Sunday 14 August 2022

Barrington Court

I have a secret affection for National Trust properties where you approach the house saying things like "There it is! It's nice. Quite small and, er, I can't see any sign of the enormous multi-year roof repair project from here. Maybe they haven't started yet?" before you turn your head to the right and see the enormous Tudor house that you're meant to be looking at, rather than the random outbuilding you've been admiring for 10 minutes.

I'm not a heritage professional but if I was and someone told me that the building I was working in needed roof repairs, I would put my coat on and never, ever come back. I can't think of anything worse. Roof repairs take years and cost millions and cause total upheaval for something that 99% of visitors will never directly see or appreciate. It must be absolutely awful.

Anyway. You've probably gathered by now that we didn't get to go inside Barrington Court as it's closed. But it's a fascinating place so I'm going to share some details anyway:

It was restored by Arthur Lyle of sugar fame
It's an amazing story: Barrington Court was gifted to the National Trust in 1907 - it was actually one of its first acquisitions. But Barrington was a partial ruin and, with no endowment money, it threatened to become a huge drain on NT resources. Luckily, Colonel Arthur Lyle came to the rescue. He was the grandson of Abram Lyle, who invented Lyle's Golden Syrup. He took on a 99-year lease of Barrington and began the long process of restoring it with his architect, James Edwin Forbes.

Gertrude Jekyll worked on designs for the gardens
Jekyll was 74 when she worked on Barrington, with failing eyesight. She never actually visited the place and had to rely on drawings, biscuit tins of soil samples and visits from Colonel Lyle's wife, Elsie, who did much of the planting. I was pleased to read in the guidebook that Jekyll had a "dislike of rich people who gardened only through 'hirelings'", so she'd have approved of Elsie getting her hands dirty. (She would have approved of me too, as you won't find any hirelings in my garden. You won't find anything else either, but never mind.)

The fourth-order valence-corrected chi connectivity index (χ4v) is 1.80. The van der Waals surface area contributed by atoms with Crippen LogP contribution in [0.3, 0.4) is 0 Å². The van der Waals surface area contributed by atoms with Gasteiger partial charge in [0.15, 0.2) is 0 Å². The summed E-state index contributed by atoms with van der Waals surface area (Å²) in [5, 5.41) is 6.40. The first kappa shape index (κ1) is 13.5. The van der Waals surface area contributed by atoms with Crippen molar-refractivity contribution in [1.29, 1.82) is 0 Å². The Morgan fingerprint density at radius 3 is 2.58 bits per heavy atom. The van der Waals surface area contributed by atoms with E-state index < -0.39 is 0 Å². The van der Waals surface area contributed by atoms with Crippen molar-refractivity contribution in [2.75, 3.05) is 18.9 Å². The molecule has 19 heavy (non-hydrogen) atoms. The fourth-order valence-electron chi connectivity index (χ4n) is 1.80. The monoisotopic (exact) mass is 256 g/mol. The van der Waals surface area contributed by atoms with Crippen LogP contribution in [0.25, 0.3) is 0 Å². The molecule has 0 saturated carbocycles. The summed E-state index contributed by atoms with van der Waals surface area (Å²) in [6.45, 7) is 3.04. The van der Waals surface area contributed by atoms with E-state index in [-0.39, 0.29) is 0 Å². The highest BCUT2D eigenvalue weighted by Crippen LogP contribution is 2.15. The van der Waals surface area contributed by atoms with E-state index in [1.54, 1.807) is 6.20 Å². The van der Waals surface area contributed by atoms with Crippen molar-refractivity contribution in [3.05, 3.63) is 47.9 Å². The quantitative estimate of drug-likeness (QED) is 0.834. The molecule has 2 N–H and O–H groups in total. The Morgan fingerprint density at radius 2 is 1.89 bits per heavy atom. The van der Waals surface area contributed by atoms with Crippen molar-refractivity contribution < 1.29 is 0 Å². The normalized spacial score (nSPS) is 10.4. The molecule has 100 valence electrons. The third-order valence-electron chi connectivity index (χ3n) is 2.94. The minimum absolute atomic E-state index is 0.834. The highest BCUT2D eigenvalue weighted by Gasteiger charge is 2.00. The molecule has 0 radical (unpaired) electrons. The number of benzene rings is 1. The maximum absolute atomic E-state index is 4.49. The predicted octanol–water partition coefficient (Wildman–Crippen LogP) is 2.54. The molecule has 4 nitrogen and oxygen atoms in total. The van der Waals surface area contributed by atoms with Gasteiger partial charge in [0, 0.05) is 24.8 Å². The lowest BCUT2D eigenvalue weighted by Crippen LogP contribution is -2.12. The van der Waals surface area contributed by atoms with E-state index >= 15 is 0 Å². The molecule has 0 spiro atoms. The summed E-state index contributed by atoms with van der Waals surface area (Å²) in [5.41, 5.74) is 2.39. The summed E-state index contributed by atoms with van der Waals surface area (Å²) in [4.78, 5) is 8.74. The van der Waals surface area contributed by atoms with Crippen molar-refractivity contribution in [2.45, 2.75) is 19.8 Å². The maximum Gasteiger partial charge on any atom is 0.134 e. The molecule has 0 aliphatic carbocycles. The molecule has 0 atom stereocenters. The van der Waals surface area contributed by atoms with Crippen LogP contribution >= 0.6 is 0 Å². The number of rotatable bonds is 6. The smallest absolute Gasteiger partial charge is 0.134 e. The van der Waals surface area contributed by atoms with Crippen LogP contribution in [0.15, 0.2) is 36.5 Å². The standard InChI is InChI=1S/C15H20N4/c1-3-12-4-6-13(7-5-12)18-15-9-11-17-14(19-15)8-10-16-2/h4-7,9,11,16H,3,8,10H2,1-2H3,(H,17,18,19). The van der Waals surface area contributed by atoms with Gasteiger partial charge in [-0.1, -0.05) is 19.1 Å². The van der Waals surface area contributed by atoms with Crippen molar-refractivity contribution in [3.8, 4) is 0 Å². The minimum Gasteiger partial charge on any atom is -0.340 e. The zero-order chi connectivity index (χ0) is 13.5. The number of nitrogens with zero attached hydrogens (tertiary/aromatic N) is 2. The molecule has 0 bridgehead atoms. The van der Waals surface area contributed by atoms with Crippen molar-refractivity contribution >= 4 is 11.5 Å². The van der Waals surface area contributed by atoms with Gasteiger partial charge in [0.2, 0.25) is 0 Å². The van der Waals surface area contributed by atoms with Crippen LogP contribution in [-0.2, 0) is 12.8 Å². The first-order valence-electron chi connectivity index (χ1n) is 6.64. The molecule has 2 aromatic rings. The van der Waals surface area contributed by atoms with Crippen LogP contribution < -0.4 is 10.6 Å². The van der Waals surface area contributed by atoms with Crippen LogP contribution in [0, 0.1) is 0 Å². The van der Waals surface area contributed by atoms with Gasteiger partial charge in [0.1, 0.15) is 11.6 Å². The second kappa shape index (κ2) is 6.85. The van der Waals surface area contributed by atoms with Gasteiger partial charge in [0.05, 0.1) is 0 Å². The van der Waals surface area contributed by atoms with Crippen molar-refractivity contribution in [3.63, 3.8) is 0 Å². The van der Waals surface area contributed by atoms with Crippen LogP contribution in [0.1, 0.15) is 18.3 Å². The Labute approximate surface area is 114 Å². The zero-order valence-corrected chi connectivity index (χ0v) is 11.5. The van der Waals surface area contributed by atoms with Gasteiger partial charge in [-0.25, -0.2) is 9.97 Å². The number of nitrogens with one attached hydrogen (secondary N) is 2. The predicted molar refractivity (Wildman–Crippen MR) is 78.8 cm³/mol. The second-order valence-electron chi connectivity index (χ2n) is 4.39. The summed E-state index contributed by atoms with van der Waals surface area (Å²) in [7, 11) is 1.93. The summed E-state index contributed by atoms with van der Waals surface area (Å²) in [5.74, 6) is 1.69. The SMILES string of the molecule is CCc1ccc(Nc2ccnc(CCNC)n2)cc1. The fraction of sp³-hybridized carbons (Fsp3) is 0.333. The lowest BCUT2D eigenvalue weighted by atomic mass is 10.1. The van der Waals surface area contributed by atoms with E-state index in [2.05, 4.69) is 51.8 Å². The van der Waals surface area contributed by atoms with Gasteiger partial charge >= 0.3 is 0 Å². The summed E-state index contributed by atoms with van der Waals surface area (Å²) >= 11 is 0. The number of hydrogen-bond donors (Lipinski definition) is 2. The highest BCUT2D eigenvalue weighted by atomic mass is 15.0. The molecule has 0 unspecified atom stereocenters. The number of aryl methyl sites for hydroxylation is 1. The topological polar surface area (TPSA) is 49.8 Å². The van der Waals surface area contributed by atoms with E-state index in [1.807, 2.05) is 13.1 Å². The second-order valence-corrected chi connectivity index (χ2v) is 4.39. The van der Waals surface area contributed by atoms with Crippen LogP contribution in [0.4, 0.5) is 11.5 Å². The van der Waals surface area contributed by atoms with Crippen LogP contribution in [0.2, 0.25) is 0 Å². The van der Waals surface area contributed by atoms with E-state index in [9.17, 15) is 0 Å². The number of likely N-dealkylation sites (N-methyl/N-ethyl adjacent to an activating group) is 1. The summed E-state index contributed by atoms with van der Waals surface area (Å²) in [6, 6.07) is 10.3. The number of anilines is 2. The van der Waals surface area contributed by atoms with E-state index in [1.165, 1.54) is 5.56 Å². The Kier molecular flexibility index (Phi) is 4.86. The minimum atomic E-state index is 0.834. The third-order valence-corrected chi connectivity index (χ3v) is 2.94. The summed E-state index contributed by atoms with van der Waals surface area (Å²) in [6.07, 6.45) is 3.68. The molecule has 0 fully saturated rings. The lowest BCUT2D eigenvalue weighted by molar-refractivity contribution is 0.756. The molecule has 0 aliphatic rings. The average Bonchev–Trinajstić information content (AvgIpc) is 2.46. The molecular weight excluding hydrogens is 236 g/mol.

Barrington White Garden

The house was completed around 1560
A London merchant called Sir William Clifton actually built the house. His son John succeeded him but then it all went wrong - his son, Gervase, ended up in the Fleet Prison, where he killed himself. Gervase's son was mauled by a bear at a bear-baiting event and died of his injuries. The Strode family then acquired Barrington and extended it with an impressive stable block. 

It appeared in Wolf Hall
Barrington was in the BBC adaptation of Wolf Hall (as was Montacute, which isn't far away). It had a starring role as York Place/Whitehall, the home of Cardinal Wolsey.

The stables became Strode House
There are quite a lot of secondary buildings at Barrington. The impressive stable block built by the Strodes was restored by the Lyles so they could live there. It's a really striking building in its own right:

Strode House Barrington

There are Artisan Workshops
The Artisan Workshops are close to the house on the estate and they were very nice, with jewellery and chairs and other items on sale:

The Barrington Court Scone

Barrington was the final stop on a mini Somerset road trip. We'd started at Lytes Cary, which is a beautiful place but the scone wasn't the best. We then went to Knightshayes, which is a barnstormer of an NT property, where the scone was a bit better.

The Barrington scone didn't fill me with hope. It looked a bit over-baked and I was fearing the worst. But it was actually very nice. It was fresh and tasty and I ate all of it.

Barrington Court scone

I'll hopefully get to go back to Barrington when the roof is fixed, as the interiors look very impressive even if they are empty. In the meantime, I'm sending all my positive thoughts to the Barrington team - it can't be easy running a National Trust property that's actually shut.

Barrington Court: 3 out of 5 (I'm sure it would be a 5 when the house is open)
Scone: 4.5 out of 5
Gertrude Jekyll's approach to life: 5 out of 5

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